Leadership / Feedback

This is a complicated post to write. How to give constructive feedback. From my side, feedback is always welcome, not only at work but in life in general.

When I was a kiddo, I worked in Spain for a year and a half and never got any feedback, nothing matters in here.

When I got to Ireland, after two weeks, I received a “good stuff” because of developing a proxy pattern in two days and I felt really good, just because my work had been gratituted. I remember going home with this song (I have no clue why):

There are three different types of feedback:

  • Negative: You need to understand how the person is, feels in the company and why they are performing badly… The most important thing is that they don’t feel attacked. Both people need to understand why is happening and get to a point of construstive feedback. Never say like it happens in here: you are useless.
  • Neutral: Keep doing what you are doing, this is working and if you put a bit more effort, and you can, we can progress with your career, blablaba…
  • Positive: This is the most important one but the most complicated one. Usually, the person that is performing really good already knows it, but it’s really important to tell them they’re doing well. This will encourage them to keep performing as they are doing, feel important in the company and possibly get more money and promoted.


  • You cannot treat everyone the same way. Imagine you are the coach of FCB. Would you treat the same way Messi for a bad match as you would treat Semedo? Guardiola explained it very well (with the help of Estiarte). When you have a real talented person, take care of them. No matter if they fail because they got drunk the night before, let them play, allow them to do whatever they want ‘cause they are going to do stuff that the rest of the staff cannot. It will be beneficial for your company no matter what.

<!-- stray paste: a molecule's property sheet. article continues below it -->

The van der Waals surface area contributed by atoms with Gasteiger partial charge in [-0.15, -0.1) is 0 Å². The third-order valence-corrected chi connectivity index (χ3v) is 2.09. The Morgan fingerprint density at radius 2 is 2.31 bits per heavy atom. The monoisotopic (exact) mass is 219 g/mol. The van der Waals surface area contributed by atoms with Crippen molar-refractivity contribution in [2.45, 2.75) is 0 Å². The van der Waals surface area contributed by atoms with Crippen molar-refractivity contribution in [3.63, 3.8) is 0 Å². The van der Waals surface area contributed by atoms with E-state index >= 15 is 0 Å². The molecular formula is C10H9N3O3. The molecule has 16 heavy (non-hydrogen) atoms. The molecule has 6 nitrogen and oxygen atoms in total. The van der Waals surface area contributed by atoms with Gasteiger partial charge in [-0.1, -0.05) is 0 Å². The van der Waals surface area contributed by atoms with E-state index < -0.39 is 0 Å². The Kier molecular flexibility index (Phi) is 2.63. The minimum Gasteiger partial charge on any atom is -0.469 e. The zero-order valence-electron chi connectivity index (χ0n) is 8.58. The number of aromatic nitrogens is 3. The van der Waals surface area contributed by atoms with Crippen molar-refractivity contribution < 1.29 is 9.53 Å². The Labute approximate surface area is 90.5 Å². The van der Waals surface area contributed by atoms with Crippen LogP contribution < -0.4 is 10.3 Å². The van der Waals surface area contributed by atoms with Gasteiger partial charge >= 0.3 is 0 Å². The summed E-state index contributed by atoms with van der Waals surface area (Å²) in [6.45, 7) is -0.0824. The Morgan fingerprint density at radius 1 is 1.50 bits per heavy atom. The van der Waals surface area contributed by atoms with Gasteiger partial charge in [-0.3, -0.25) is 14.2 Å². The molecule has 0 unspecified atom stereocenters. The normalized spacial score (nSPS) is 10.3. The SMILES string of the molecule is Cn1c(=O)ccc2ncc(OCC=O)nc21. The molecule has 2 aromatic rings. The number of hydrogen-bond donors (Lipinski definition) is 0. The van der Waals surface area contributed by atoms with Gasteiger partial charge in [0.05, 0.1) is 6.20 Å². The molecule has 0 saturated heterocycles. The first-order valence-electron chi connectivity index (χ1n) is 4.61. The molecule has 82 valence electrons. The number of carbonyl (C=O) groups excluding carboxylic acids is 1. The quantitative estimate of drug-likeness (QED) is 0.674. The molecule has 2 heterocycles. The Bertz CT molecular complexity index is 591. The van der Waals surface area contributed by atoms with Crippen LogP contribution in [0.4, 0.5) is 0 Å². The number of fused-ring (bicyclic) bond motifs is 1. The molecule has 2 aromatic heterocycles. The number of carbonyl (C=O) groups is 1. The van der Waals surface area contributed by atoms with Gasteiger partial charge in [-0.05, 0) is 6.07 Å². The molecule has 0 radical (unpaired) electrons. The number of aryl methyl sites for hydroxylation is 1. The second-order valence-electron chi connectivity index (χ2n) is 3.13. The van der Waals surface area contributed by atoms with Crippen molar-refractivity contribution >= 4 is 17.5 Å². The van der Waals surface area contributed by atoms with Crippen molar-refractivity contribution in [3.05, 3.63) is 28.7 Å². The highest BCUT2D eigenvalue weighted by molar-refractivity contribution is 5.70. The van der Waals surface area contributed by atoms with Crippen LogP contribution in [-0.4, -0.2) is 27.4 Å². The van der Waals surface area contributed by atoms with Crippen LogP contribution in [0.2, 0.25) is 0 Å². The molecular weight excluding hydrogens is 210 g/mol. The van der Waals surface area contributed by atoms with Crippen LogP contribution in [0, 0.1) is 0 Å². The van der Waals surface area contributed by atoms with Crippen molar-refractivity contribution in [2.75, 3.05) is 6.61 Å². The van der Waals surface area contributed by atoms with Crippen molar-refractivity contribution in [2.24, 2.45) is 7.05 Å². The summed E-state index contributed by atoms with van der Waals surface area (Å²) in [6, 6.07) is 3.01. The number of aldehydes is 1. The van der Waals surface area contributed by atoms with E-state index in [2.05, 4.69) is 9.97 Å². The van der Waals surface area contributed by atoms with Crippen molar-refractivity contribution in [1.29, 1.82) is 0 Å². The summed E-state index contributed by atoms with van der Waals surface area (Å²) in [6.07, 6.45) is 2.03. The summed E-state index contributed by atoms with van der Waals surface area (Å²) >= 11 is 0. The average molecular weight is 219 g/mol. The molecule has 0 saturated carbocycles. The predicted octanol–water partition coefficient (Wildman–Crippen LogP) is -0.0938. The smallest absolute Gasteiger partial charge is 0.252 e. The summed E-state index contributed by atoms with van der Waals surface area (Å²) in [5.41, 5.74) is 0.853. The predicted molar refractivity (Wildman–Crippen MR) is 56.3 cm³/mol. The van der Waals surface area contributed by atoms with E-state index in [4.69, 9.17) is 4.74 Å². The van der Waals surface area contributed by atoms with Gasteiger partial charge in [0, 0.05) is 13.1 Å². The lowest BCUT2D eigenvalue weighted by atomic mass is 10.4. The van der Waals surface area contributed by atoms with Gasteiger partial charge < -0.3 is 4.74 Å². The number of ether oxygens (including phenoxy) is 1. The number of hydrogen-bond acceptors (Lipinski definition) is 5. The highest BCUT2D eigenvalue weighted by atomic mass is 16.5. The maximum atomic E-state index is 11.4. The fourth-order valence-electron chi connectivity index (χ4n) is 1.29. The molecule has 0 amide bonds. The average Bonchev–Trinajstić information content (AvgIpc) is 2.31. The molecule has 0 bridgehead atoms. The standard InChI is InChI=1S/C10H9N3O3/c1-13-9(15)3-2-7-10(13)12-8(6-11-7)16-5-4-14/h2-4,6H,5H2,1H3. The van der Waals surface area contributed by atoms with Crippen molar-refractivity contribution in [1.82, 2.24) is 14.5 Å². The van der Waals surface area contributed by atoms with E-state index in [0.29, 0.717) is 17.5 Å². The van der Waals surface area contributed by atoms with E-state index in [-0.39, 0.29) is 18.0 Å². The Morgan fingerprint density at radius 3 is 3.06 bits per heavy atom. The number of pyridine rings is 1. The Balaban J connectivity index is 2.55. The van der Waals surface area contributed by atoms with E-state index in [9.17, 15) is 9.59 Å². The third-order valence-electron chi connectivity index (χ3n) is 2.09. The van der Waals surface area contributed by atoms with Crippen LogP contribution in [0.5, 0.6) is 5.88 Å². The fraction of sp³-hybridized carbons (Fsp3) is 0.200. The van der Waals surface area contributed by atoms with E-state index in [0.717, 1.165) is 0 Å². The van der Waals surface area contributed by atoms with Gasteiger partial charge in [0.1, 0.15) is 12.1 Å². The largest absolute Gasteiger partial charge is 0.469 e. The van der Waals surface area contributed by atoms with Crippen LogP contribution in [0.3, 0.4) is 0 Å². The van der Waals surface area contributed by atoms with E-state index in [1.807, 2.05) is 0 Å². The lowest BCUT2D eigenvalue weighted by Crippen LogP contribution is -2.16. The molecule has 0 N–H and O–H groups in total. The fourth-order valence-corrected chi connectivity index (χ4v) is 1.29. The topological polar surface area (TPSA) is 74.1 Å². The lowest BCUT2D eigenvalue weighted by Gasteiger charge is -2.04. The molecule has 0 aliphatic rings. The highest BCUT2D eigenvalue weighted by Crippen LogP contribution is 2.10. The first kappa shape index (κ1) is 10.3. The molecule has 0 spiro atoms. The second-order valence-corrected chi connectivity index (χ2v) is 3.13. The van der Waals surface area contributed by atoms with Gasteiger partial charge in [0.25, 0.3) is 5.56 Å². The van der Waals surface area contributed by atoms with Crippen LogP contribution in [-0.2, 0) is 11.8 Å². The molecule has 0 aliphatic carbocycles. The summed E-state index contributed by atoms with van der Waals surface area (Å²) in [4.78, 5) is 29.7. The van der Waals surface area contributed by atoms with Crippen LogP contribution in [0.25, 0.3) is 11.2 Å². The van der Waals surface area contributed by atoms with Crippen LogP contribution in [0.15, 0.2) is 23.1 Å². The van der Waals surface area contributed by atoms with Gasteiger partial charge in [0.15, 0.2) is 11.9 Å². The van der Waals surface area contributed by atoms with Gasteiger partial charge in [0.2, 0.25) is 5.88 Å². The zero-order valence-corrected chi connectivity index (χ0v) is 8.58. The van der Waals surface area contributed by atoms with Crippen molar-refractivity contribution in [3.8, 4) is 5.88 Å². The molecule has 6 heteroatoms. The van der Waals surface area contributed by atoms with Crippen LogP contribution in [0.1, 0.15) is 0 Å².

• Take care of people not sure about themselves. Try to get the best of them giving them the confidence they need. Believe me, if you give confidence and responsibility to someone that is not sure about their skills, you’ll be surprised on what they can give to the company.
  • 1-1: It is imperative to have a one to one every 1-2 weeks in order to understand how people feel and be able to give them the feedback they need in order to get the potential they have.
  • Go for beers with them. Having a beer with a colleague in an Irish pub is the best solution for everything.

Ander Telleria

Business Model Canvas

Once upon a time, we lived in a better world, where for presenting a business model, you had to write a document of 50, 60 pages… just joking, it was hell… At some point, a guy called Alexander Osterwalder created the business model canvas.

This is quite related to the https://myagileandproductboard.wordpress.com/2019/03/17/elevator-pitch/ I wrote about some weeks ago. As a client, you don’t need to read 60 pages of padding to understand what the business model you are trying to sell is. Someone in 5 minutes can explain it to you using a single canvas.

I was doing one of those some days ago and I remembered to write about it. As my one is protected by an NDA, I will use an example, as always: iPod from Apple changed the whole industry of music market with this new business model (image taken from stfalcon.com).

Ostelwalder thought about it as a brain. The right part of it is the creative one, and the left part of it is the operational/logical one. Right (what to do and offer), left (how to do it). It has to be presented in the following way:

  1. Customer Segment (what users we are aiming for)
  2. Value Proposition (what we offer to the user)
  3. Customer Relationships (how we interact with the users to get feedback, sell, offer, etc…)
  4. Channels (through what channel we are offering our value proposition)
  5. Revenue Streams (how we are going to get money from this business)

(Until here we have the proposition, now we are going for how to do it).

6. Key Activities (what we need to do for make it real)

7. Key Resources (what resources we need for this to happen)

8. Partners (what partners we can deal with so that both of us get befenit from)

9. Costs (what are the costs of making it possible (this needs to be aligned with the revenue streams).

By doing this, you can present it in 5 minutes and make it fun, but most important, you need to think on the 9 points of what a business model has to focus on.

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Peter’s Principle